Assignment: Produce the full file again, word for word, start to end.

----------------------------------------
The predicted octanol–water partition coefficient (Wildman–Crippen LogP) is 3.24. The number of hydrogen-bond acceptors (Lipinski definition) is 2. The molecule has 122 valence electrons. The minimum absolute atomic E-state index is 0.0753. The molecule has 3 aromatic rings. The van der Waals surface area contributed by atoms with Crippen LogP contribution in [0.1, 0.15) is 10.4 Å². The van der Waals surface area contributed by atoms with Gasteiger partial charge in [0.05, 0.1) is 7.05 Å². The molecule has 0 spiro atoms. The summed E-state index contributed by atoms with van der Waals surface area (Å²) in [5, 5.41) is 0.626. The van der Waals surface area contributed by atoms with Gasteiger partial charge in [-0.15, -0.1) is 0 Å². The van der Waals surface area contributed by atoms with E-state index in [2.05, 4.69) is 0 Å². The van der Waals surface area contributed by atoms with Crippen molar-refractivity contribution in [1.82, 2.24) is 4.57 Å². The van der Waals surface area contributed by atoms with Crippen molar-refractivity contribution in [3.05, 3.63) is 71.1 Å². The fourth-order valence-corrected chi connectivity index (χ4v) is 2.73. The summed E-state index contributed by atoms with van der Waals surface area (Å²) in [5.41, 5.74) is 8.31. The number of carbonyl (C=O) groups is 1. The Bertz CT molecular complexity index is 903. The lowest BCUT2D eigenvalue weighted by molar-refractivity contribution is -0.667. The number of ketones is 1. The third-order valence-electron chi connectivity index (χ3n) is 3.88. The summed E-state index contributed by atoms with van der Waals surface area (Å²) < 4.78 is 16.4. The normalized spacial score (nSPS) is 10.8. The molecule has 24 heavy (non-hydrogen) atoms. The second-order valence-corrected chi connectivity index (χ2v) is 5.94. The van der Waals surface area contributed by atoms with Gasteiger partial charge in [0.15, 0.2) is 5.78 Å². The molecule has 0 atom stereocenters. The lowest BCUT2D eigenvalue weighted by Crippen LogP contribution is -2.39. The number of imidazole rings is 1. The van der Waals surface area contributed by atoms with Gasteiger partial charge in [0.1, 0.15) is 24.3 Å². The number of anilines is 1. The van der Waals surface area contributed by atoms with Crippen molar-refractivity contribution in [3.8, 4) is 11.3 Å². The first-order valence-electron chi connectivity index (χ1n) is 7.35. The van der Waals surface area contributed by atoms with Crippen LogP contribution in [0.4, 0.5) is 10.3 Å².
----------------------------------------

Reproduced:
The predicted octanol–water partition coefficient (Wildman–Crippen LogP) is 3.24. The number of hydrogen-bond acceptors (Lipinski definition) is 2. The molecule has 122 valence electrons. The minimum absolute atomic E-state index is 0.0753. The molecule has 3 aromatic rings. The van der Waals surface area contributed by atoms with Crippen LogP contribution in [0.1, 0.15) is 10.4 Å². The van der Waals surface area contributed by atoms with Gasteiger partial charge in [0.05, 0.1) is 7.05 Å². The molecule has 0 spiro atoms. The summed E-state index contributed by atoms with van der Waals surface area (Å²) in [5, 5.41) is 0.626. The van der Waals surface area contributed by atoms with Gasteiger partial charge in [-0.15, -0.1) is 0 Å². The van der Waals surface area contributed by atoms with E-state index in [2.05, 4.69) is 0 Å². The van der Waals surface area contributed by atoms with Crippen molar-refractivity contribution in [1.82, 2.24) is 4.57 Å². The van der Waals surface area contributed by atoms with Crippen molar-refractivity contribution in [3.05, 3.63) is 71.1 Å². The fourth-order valence-corrected chi connectivity index (χ4v) is 2.73. The summed E-state index contributed by atoms with van der Waals surface area (Å²) in [5.41, 5.74) is 8.31. The number of carbonyl (C=O) groups is 1. The Bertz CT molecular complexity index is 903. The lowest BCUT2D eigenvalue weighted by molar-refractivity contribution is -0.667. The number of ketones is 1. The third-order valence-electron chi connectivity index (χ3n) is 3.88. The summed E-state index contributed by atoms with van der Waals surface area (Å²) < 4.78 is 16.4. The normalized spacial score (nSPS) is 10.8. The molecule has 24 heavy (non-hydrogen) atoms. The second-order valence-corrected chi connectivity index (χ2v) is 5.94. The van der Waals surface area contributed by atoms with Gasteiger partial charge in [0.15, 0.2) is 5.78 Å². The molecule has 0 atom stereocenters. The lowest BCUT2D eigenvalue weighted by Crippen LogP contribution is -2.39. The number of imidazole rings is 1. The van der Waals surface area contributed by atoms with Gasteiger partial charge in [0.1, 0.15) is 24.3 Å². The number of anilines is 1. The van der Waals surface area contributed by atoms with Crippen molar-refractivity contribution in [3.8, 4) is 11.3 Å². The first-order valence-electron chi connectivity index (χ1n) is 7.35. The van der Waals surface area contributed by atoms with Crippen LogP contribution in [0.4, 0.5) is 10.3 Å².